When talking with friends and family on Purgatory, it's important they know the basics:
Purgatory does exist.
Purgatory is not a third place along with Heaven and Hell nor it is a second chance.
Purgatory has nothing to do with Limbo, which was only a theological opinion and was never a doctrine of the Church.
Purgatory is like the Holy Hospital of Heaven.
Souls in Purgatory have been saved just as much as the souls in Heaven.
Purgatory refers to a temporary state of purification for those who have
died in the state of grace but still need to get rid of any lingering imperfections
(venial sins, earthly attachments, self-will, etc.) before entering the perfection
Purgatory has nothing to
do with one's justification or salvation. Those in Purgatory are justified; they are saved. Purgatory
has to do with one's personal holiness and the burning away of remaining self-love. Revelation
21:27 It's our personal holiness because each person uses their free will differently in life to make good or bad choices on our pilgrimage to our particular judgment.
The Scriptures tell us, Our God is a consuming fire. (Hebrews 12:29) We believe that All Consuming Fire is Our Very Lord Jesus Himself burning away all the self-love from our souls.
This article by Emily Stimpson from Our Sunday Visitor (osv.com) September 29, 2013 will also be helpful.
If you struggle to understand the Catholic view of Purgatory, this analogy may help:
Think of sin as a self-inflicted wound in your life.
When we physically hurt ourselves, many times we have to be brought to the hospital and the doctor or nurse will put an alcoholic disinfectant in our cut or wound. It will hurt ... a lot!!! but it's a good hurt; it's a holy hurt, that is needed to make us physically better.
We also have to distinguish between less severe physical injuries where we cut ourselves and require stitches and more severe injuries, like a NASCAR racing driver who gets into a major collision and ends up with third or fourth-degree burns over 90 percent of their body. There are varying degrees of damage that we do to our bodies, not only physically, but spiritually too!
Because Revelation tells us that nothing impure can enter Heaven (Revelation 21:27) and because God Himself is all Holy, we too, have to be all Holy to enter Heaven. To achieve this, any remaining self-inflicted spiritual wounds (meaning self-love) from our pilgrimage on earth has to be burned off, healed, and purified.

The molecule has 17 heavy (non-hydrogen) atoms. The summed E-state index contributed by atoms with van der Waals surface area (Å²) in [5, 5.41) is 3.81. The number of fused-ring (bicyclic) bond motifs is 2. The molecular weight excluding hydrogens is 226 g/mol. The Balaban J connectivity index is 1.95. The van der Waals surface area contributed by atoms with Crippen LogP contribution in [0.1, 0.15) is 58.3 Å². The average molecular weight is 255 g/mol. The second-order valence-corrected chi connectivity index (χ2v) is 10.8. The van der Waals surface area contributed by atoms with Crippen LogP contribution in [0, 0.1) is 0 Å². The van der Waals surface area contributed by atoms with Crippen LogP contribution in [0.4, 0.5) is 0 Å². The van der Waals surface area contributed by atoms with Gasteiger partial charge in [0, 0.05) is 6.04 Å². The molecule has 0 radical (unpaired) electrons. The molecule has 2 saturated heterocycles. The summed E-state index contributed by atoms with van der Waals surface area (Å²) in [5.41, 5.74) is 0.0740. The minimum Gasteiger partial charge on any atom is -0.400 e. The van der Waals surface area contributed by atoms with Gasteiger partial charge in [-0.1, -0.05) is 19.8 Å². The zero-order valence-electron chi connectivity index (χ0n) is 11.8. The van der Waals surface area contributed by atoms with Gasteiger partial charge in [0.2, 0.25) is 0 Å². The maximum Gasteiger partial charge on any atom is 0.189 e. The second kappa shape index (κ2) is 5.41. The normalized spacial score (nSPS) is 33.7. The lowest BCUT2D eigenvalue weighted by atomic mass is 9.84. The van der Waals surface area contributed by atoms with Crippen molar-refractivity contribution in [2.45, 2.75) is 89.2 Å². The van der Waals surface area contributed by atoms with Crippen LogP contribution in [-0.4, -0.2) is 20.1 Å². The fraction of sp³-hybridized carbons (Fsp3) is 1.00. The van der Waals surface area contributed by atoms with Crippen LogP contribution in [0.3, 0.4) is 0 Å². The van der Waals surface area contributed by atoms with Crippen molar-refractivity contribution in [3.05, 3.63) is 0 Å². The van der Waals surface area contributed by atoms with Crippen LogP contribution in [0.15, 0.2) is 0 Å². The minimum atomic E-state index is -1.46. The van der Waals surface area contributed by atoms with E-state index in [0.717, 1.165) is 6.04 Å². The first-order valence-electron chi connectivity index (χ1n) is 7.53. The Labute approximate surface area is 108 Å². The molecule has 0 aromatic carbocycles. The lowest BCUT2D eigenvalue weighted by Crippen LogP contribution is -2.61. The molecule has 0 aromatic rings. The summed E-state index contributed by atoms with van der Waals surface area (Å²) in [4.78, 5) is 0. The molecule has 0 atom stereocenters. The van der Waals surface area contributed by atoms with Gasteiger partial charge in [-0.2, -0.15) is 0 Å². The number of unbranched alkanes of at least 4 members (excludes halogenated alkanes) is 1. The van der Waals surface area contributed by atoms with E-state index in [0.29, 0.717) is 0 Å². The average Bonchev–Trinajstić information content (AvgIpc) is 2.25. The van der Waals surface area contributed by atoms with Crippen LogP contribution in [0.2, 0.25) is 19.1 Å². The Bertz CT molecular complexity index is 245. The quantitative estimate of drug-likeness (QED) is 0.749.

If our spiritual injuries are along the line of just needing stitches, that healing period where our self-love has to be burned off will be short;
but if our self-inflicted injuries are along the line of third or fourth-degree burns, the healing process will take longer.
Saints in the past have had private revelations from the souls in Purgatory. They [the Holy Souls in Purgatory] have shared that, while the [healing|burning] fires of God's Love in Purgatory are painful (Hebrews 12:29, Exodus 3:1-6), at the same time they had an internal, burning joy because they knew they were being conformed to the image of God and their final destiny would be total union with Him.
Instead of the good healing pain that the alcoholic disinfectant gave us under a doctor's care to prepare us to re-enter the earthly world again, in Purgatory, we experience a holy, healing pain under Jesus' Care which purifies our souls and and Holy Souls in Purgatory and prepares (us|them) to enter eternal life with God who is all Holy.
Interested in helping the Saved, Holy Souls in Purgatory?
Think of the number of saved Faithful Departed who have passed from this life to the next since 33 A.D.: many with major spiritual injuries. There's a lot! This is why praying for the Holy Souls in Purgatory is very important — and they can't wait to be purified for Heaven! (Revelation 21:27) If there are any Catholics (who live in the United States) reading this answer, who have a strong devotion to praying for the Holy Souls, check out my other website at:
I work with another non-computer colleague, Brian Bagley. Together we are trying to re-kindle this devotion among the lay faithful and Catholic clergy.
If one wishes to view Purgatory as a physical place and can understand this analogy:
Think of Purgatory as a suburb to major metropolitan city where Jesus is the major metropolitan city: like Vatican City. Though I hypothetically live 25 miles away from Vatican City, as my soul is being purified I'm being drawn closer to the center of Vatican City until I will be one with the Lord.
Then the three of us, me, Jesus, and the Pope can go downtown for a pizza or hamburger : )